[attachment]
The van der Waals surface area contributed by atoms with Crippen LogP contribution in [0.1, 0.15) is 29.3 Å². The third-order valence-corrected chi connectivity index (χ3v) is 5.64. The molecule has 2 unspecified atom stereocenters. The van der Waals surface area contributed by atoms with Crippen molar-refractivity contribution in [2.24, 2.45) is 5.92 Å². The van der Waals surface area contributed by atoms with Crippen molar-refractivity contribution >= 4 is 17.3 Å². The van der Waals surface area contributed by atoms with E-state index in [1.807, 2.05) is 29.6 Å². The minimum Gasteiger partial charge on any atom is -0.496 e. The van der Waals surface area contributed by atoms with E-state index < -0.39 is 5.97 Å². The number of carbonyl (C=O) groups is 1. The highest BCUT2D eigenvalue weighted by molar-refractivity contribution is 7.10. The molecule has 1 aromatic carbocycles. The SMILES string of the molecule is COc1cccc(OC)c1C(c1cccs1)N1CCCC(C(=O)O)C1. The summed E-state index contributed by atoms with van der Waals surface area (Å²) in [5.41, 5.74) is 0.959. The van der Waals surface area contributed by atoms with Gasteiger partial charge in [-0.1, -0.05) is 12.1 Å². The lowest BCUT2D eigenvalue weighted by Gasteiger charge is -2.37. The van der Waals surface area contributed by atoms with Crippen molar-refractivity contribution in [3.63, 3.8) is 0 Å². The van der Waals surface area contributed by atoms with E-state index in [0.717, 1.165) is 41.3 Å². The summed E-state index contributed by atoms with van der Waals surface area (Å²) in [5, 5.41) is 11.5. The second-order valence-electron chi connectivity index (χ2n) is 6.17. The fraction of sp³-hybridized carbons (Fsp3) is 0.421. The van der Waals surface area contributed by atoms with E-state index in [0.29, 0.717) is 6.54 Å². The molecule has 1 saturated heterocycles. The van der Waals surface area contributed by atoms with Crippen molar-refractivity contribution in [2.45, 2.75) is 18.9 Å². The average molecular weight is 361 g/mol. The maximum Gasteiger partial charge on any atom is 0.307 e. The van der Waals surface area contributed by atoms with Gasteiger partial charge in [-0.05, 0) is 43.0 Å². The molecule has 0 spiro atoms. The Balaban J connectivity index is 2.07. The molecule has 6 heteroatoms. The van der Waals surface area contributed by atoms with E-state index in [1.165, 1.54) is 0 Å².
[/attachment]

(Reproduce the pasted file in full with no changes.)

The van der Waals surface area contributed by atoms with Crippen LogP contribution in [0.1, 0.15) is 29.3 Å². The third-order valence-corrected chi connectivity index (χ3v) is 5.64. The molecule has 2 unspecified atom stereocenters. The van der Waals surface area contributed by atoms with Crippen molar-refractivity contribution in [2.24, 2.45) is 5.92 Å². The van der Waals surface area contributed by atoms with Crippen molar-refractivity contribution >= 4 is 17.3 Å². The van der Waals surface area contributed by atoms with E-state index in [1.807, 2.05) is 29.6 Å². The minimum Gasteiger partial charge on any atom is -0.496 e. The van der Waals surface area contributed by atoms with E-state index < -0.39 is 5.97 Å². The number of carbonyl (C=O) groups is 1. The highest BCUT2D eigenvalue weighted by molar-refractivity contribution is 7.10. The molecule has 1 aromatic carbocycles. The SMILES string of the molecule is COc1cccc(OC)c1C(c1cccs1)N1CCCC(C(=O)O)C1. The summed E-state index contributed by atoms with van der Waals surface area (Å²) in [5.41, 5.74) is 0.959. The van der Waals surface area contributed by atoms with Gasteiger partial charge in [-0.1, -0.05) is 12.1 Å². The lowest BCUT2D eigenvalue weighted by Gasteiger charge is -2.37. The van der Waals surface area contributed by atoms with Crippen molar-refractivity contribution in [3.63, 3.8) is 0 Å². The van der Waals surface area contributed by atoms with E-state index in [0.717, 1.165) is 41.3 Å². The summed E-state index contributed by atoms with van der Waals surface area (Å²) in [5, 5.41) is 11.5. The second-order valence-electron chi connectivity index (χ2n) is 6.17. The fraction of sp³-hybridized carbons (Fsp3) is 0.421. The van der Waals surface area contributed by atoms with E-state index in [0.29, 0.717) is 6.54 Å². The molecule has 1 saturated heterocycles. The van der Waals surface area contributed by atoms with Crippen molar-refractivity contribution in [2.45, 2.75) is 18.9 Å². The average molecular weight is 361 g/mol. The maximum Gasteiger partial charge on any atom is 0.307 e. The van der Waals surface area contributed by atoms with Gasteiger partial charge in [-0.05, 0) is 43.0 Å². The molecule has 0 spiro atoms. The Balaban J connectivity index is 2.07. The molecule has 6 heteroatoms. The van der Waals surface area contributed by atoms with E-state index in [1.165, 1.54) is 0 Å².